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'On air live telly maths secrets: the rule of 76' blog discussion
in Martin's blogs & appearances & MoneySavingExpert in the news
9 replies 2.3K views
Former_MSE_Penelope Former MSE
This is the discussion to link on the back of Martin's blog. Please read the blog first, as this discussion follows it.
Read Martin's "On air live telly maths secrets: the rule of 76" Blog.
Please click reply to discuss below.
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This would show the accuracy of each rule and which is most suitable to use for different % values.
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I'm not allowed to post with links but just go to Wikipedia and search for Rule of 72
"The value 72 is a convenient choice of numerator, since it has many small divisors: 1, 2, 3, 4, 6, 8, 9, and 12. It provides a good approximation for annual compounding, and for compounding at typical rates (from 6% to 10%). The approximations are less accurate at higher interest rates.
For continuous compounding, 69 gives accurate results for any rate. This is because ln(2) is about 69.3%; see derivation below. Since daily compounding is close enough to continuous compounding, for most purposes 69, 69.3 or 70 are better than 72 for daily compounding. For lower annual rates than those above, 69.3 would also be more accurate than 72."
If you are trying to do it in your head then it looks like 72 is a pretty convenient number. That said if you are going to use the rule to try to surprise somebody about how fast their credit card debt or sub-prime loan will double then a higher number would be better (Maybe the Sub-Prime Rule of 76?)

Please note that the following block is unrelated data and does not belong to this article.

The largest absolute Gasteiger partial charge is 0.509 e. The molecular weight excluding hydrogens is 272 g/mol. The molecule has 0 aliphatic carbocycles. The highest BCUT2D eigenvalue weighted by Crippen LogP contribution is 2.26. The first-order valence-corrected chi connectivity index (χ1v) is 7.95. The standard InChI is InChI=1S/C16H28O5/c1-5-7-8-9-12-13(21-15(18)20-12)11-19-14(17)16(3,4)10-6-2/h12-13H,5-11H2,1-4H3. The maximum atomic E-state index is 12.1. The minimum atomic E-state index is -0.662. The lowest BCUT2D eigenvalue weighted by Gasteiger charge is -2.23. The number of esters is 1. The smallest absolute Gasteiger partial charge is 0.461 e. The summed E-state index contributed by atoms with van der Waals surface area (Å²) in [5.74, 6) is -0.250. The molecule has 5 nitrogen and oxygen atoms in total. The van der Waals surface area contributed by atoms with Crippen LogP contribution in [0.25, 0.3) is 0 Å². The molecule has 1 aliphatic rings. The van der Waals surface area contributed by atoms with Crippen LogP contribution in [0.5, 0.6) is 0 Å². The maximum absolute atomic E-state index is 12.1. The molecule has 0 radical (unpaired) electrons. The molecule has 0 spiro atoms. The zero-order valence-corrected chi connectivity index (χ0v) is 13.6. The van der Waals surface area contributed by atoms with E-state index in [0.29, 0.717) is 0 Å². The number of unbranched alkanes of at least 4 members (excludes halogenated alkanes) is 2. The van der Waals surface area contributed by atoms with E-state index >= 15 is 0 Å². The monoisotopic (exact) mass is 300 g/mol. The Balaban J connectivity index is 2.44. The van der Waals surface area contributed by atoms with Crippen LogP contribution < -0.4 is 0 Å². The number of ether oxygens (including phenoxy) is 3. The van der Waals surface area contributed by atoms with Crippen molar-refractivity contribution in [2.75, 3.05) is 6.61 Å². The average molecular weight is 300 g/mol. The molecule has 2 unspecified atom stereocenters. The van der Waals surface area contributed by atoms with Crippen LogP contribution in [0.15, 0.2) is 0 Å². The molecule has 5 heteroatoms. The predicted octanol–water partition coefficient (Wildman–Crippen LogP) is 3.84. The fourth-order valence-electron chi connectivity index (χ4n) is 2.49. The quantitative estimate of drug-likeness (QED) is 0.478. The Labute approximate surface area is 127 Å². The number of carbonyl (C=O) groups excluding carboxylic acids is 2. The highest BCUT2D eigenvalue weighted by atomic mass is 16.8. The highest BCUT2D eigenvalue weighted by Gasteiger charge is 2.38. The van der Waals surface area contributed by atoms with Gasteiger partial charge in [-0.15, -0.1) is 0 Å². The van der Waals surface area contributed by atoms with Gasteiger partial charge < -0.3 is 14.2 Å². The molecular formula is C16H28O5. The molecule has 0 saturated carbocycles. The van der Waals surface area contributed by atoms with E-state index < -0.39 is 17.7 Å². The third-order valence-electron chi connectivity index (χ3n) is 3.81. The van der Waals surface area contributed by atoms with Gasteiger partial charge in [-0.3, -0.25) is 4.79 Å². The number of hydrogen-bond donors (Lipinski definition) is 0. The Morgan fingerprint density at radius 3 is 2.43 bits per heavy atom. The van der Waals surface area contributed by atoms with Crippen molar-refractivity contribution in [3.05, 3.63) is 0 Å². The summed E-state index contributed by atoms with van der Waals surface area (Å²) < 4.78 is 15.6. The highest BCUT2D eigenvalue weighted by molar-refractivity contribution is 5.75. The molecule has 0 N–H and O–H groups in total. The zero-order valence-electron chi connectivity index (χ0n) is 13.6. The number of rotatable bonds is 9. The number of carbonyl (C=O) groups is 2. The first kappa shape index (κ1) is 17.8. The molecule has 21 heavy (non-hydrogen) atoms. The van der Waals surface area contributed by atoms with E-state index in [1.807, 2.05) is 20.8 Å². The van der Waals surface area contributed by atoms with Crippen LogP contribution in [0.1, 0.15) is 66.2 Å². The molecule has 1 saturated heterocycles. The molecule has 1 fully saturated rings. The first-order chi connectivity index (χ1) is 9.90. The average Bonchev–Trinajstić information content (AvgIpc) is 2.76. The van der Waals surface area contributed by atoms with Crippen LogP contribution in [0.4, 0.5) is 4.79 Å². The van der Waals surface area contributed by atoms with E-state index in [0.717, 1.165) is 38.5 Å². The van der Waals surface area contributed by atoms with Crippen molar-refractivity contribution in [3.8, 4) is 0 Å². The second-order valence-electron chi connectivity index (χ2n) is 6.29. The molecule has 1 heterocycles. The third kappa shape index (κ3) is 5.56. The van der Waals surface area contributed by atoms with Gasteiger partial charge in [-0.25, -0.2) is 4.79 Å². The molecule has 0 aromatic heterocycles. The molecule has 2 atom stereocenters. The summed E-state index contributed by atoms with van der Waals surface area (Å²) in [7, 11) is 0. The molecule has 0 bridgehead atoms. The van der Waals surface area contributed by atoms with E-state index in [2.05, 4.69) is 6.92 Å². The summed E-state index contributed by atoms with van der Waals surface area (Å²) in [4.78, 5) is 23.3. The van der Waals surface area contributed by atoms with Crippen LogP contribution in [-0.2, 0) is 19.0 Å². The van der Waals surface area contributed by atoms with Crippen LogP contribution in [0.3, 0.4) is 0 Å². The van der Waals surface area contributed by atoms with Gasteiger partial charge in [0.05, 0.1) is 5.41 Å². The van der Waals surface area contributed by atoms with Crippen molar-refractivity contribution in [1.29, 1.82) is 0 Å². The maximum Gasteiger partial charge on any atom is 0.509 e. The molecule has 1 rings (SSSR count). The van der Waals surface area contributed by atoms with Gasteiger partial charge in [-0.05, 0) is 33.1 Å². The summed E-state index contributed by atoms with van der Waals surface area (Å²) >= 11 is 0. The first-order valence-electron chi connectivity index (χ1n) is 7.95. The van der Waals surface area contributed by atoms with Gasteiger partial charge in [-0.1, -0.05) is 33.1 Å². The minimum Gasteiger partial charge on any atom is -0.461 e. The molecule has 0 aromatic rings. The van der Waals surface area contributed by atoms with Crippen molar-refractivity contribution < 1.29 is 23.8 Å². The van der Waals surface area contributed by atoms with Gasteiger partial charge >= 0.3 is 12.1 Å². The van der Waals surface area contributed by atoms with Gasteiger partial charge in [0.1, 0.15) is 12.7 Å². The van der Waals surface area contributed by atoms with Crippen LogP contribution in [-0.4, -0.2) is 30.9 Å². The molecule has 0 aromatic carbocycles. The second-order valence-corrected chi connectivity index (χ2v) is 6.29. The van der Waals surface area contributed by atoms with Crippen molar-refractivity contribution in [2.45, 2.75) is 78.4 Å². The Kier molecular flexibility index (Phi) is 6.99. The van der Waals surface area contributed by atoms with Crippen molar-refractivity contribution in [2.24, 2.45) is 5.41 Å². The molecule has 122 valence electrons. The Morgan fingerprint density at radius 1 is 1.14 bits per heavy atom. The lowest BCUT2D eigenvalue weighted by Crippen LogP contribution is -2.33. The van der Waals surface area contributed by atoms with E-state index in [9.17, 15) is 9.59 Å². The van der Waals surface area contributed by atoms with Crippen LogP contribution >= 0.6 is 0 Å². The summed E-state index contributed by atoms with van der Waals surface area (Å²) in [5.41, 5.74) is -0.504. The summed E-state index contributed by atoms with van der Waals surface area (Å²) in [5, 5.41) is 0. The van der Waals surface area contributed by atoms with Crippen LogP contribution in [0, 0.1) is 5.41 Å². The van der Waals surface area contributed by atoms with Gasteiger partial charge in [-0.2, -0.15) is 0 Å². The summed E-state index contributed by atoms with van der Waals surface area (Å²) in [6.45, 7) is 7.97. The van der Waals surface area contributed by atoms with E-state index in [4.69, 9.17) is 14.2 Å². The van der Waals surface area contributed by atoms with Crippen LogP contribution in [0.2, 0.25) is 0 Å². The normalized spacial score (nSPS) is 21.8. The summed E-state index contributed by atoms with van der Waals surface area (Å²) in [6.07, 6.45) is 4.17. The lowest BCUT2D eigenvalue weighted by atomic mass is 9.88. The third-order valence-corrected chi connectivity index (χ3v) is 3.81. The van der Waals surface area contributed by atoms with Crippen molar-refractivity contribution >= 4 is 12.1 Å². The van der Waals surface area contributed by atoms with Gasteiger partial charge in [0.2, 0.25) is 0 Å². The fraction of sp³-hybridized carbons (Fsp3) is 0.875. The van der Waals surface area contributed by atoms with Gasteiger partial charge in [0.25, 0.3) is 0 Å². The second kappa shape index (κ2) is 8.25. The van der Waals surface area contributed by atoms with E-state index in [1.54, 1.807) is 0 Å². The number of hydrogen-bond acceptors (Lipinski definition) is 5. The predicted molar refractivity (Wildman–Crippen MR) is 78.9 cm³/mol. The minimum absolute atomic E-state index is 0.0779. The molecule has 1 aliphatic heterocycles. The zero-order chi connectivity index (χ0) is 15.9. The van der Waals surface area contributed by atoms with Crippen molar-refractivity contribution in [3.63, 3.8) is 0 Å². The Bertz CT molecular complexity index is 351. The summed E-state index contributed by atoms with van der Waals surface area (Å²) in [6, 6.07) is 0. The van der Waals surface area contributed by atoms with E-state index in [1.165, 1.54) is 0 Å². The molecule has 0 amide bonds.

I remember doing something similarly geeky when an accountant colleague (I'm also an accountant) mentioned the rule of 78s (http://en.wikipedia.org/wiki/Rule_of_78s). I told him the name didn't seem quite right and shouldn't it be the "Rule of n*(n+1)/2"? Oddly he just fixed me with an exasperated gaze and didn't respond.....
Edit: Beaten to it (twice!)
MrsBartolozzi - you can see the actual values on the table in my first link.
sjeapes - I assume that's the link you mean!
If you work out the values for the 'third order E-M approximation (the more accurate approximation given in the article you get the following
For the range given (1 to 50%) the approximation of %interest/3 works rather well as a way of helping decide which number to use
So the approximation would become:
(69 + %rate/3) / %rate
Can't get the table to work but the data is
Despite being told I should have gone on to do A Level maths, my division skills have always been lacking.
Yes it's exactly the same, assuming you don't withdraw anything and the rate remains constant. You'll find that for savings you probably want to use 70 or 72 though, as the rates are likely to be fairly low.
Also, although you could double your money in 14 and a bit years at 5%, it wouldn't be "worth" twice as much due to inflation.